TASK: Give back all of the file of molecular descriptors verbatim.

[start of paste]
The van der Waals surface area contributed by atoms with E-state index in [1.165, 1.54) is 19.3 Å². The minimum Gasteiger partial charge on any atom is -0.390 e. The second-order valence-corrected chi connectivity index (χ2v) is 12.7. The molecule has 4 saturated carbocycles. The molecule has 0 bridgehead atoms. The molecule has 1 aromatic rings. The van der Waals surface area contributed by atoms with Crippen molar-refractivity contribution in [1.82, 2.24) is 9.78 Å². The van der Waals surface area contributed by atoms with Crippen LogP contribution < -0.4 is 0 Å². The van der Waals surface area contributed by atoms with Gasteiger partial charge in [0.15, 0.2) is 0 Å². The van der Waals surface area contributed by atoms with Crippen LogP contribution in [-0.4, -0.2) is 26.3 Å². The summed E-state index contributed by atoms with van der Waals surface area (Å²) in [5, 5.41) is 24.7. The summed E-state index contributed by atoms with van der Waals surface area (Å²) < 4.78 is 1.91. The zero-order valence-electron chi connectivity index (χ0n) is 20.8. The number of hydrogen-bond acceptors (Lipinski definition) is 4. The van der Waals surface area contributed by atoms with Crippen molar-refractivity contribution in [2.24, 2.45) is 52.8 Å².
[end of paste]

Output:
The van der Waals surface area contributed by atoms with E-state index in [1.165, 1.54) is 19.3 Å². The minimum Gasteiger partial charge on any atom is -0.390 e. The second-order valence-corrected chi connectivity index (χ2v) is 12.7. The molecule has 4 saturated carbocycles. The molecule has 0 bridgehead atoms. The molecule has 1 aromatic rings. The van der Waals surface area contributed by atoms with Crippen molar-refractivity contribution in [1.82, 2.24) is 9.78 Å². The van der Waals surface area contributed by atoms with Crippen LogP contribution < -0.4 is 0 Å². The van der Waals surface area contributed by atoms with Gasteiger partial charge in [0.15, 0.2) is 0 Å². The van der Waals surface area contributed by atoms with Crippen LogP contribution in [-0.4, -0.2) is 26.3 Å². The summed E-state index contributed by atoms with van der Waals surface area (Å²) in [5, 5.41) is 24.7. The summed E-state index contributed by atoms with van der Waals surface area (Å²) < 4.78 is 1.91. The zero-order valence-electron chi connectivity index (χ0n) is 20.8. The number of hydrogen-bond acceptors (Lipinski definition) is 4. The van der Waals surface area contributed by atoms with Crippen molar-refractivity contribution in [2.24, 2.45) is 52.8 Å².